All in the <head> – Ponderings and code by Drew McLellan –

Introducing Notist

Introducing Notist

There exists a whole class of web sites for being “your home for x” as-a-service, where x is something you’ve created and want to share with others. If it’s code, there’s GitHub. For photos, you have Instagram and poor old moth-eaten Flickr. Music goes on Soundcloud, and if you’re the active type you can share workouts on Strava.

If you ever do any public speaking, you will have information from your presentation you’d like to make available afterwards. If you speak fairly regularly, you might want to keep an upcoming schedule of future engagements, and an archive of past conferences.

To help with that, we’re making a web site! It’s called Notist.

So is this another slide sharing site?

I’m glad I asked! There are, of course, already lots of options for sharing your slides after a presentation. There are sites like SlideShare and SpeakerDeck that will fulfil the basic task of sharing a sequence of slides. But slides are only one type of output from a presentation, and while they’re a useful resource for attendees they don’t tell the full story.

Sharing slides is one feature of Notist, but it’s not the entire thing.

Is this like Lanyrd?

We really love Lanyrd, but no, this is something different. Whereas Lanyrd is (was?) all about events and the people attending them, Notist is focused on serving the person up on stage.

Notist is a site to help the speaker share with their audience, help them to promote events they’re at, and help them get more speaking gigs in the future by having a great portfolio to show.

When responding to a Call for Papers (CFP), speakers are often asked what speaking experience they have and where they’ve spoken in the past. Their Notist profile is the answer to that question.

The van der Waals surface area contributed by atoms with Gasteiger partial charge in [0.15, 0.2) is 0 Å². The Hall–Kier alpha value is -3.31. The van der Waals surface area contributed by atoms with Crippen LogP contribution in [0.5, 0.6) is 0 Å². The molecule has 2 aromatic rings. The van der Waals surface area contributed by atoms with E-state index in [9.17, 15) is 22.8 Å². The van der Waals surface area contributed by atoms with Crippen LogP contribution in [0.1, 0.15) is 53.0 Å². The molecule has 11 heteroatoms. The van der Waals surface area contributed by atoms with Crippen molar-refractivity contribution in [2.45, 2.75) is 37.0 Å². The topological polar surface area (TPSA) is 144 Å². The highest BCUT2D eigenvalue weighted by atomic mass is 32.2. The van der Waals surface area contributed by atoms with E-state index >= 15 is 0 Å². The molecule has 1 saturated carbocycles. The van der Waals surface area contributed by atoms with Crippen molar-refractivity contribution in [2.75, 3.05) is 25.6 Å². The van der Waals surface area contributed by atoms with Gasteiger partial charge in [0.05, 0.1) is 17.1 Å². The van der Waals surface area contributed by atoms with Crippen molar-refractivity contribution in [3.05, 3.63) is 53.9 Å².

What else can you share?

As well as slides, you can share links to resources mentioned in your presentation, add files such as PDFs, and if it’s a technical talk, embed code from services like Gist, CodePen or JS Bin.

If the conference publishes a video or audio recording, you can add that to your presentation too. If you wanted to record your own video of the presentation, there’s nothing to stop you doing that either.

As a public speaker, you should be able to assemble a full and complete set of resources for your audience to be able to reference into the future.

But that’s all stuff you’ve generated. Another important aspect to a presentation is the reaction of your audience to it. If there are complimentary tweets on Twitter, nice photos from the audience or the conference photographer, or perhaps someone creative has made some sketch notes or written up a review on their blog, you should able to collect all those together on the page too.

Notist has tools that hook into your social media accounts to help you find and select tweets, Instagram photos, and so on to build up a really rich picture of how your talk went across with the audience.

Why yet-another-service?

With Perch we did a pretty decent job of building software that anyone can run as part of their own website, so why not do that again? Truth is, even those who have their own websites and the skills to curate them often don’t have the time to sink into yet another project. Sometimes you just want something manage it for you.

While Rachel and I both speak at events for the web design and development industry, there are plenty of public speakers in a wide range of other industries who might find Notist useful. And they probably would rather use a service than install some software.

We do recognise how important it is to have ownership of your own data, and we’ve all seen sites shut down or stagnate without a good way of exporting data and recouping your time investment. We don’t want that to be the case for Notist, so we’ve built it to be exportable and shareable from the heart.

Any data that goes in can immediately be retrieved as JSON. This also means you can use Notist like an API to power parts of your own website too if you please. If you want to use our pages but advertise your own URLs, we’re going to offer the ability to point a CNAME record so that you can use your own domain. That gives you the opportunity to maintain those URLs even if we went away in the future.

Some of this will be free, but some of the cool stuff will need a subscription. That’s another way we’ll try and make sure Notist sticks around for you.


So that’s Notist. We’ll be inviting testers in soon, but for now you can reserve your username by logging in with your GitHub account.